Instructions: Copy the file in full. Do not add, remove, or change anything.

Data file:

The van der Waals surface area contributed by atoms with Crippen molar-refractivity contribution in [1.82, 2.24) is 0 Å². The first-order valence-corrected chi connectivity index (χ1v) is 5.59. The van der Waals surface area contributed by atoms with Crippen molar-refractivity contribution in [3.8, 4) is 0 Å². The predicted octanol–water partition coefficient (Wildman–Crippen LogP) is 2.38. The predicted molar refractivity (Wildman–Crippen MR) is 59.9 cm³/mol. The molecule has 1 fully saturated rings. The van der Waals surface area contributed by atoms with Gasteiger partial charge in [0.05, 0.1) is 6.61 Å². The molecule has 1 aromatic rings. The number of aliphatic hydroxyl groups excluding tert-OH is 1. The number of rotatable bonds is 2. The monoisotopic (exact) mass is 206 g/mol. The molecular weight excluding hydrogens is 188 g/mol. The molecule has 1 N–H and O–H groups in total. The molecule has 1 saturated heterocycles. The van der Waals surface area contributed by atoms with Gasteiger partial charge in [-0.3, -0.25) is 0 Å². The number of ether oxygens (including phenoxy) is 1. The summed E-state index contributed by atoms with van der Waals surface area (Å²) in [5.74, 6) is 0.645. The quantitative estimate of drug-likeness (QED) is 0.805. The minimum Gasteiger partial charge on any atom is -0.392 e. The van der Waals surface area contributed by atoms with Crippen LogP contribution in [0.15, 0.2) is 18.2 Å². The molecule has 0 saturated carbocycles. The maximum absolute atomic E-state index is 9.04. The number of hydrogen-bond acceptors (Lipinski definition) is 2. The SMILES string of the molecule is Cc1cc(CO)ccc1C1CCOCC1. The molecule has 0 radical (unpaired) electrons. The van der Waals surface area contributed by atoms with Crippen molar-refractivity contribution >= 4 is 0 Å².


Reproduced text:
The van der Waals surface area contributed by atoms with Crippen molar-refractivity contribution in [1.82, 2.24) is 0 Å². The first-order valence-corrected chi connectivity index (χ1v) is 5.59. The van der Waals surface area contributed by atoms with Crippen molar-refractivity contribution in [3.8, 4) is 0 Å². The predicted octanol–water partition coefficient (Wildman–Crippen LogP) is 2.38. The predicted molar refractivity (Wildman–Crippen MR) is 59.9 cm³/mol. The molecule has 1 fully saturated rings. The van der Waals surface area contributed by atoms with Gasteiger partial charge in [0.05, 0.1) is 6.61 Å². The molecule has 1 aromatic rings. The number of aliphatic hydroxyl groups excluding tert-OH is 1. The number of rotatable bonds is 2. The monoisotopic (exact) mass is 206 g/mol. The molecular weight excluding hydrogens is 188 g/mol. The molecule has 1 N–H and O–H groups in total. The molecule has 1 saturated heterocycles. The van der Waals surface area contributed by atoms with Gasteiger partial charge in [-0.3, -0.25) is 0 Å². The number of ether oxygens (including phenoxy) is 1. The summed E-state index contributed by atoms with van der Waals surface area (Å²) in [5.74, 6) is 0.645. The quantitative estimate of drug-likeness (QED) is 0.805. The minimum Gasteiger partial charge on any atom is -0.392 e. The van der Waals surface area contributed by atoms with Crippen LogP contribution in [0.15, 0.2) is 18.2 Å². The molecule has 0 saturated carbocycles. The maximum absolute atomic E-state index is 9.04. The number of hydrogen-bond acceptors (Lipinski definition) is 2. The SMILES string of the molecule is Cc1cc(CO)ccc1C1CCOCC1. The molecule has 0 radical (unpaired) electrons. The van der Waals surface area contributed by atoms with Crippen molar-refractivity contribution >= 4 is 0 Å².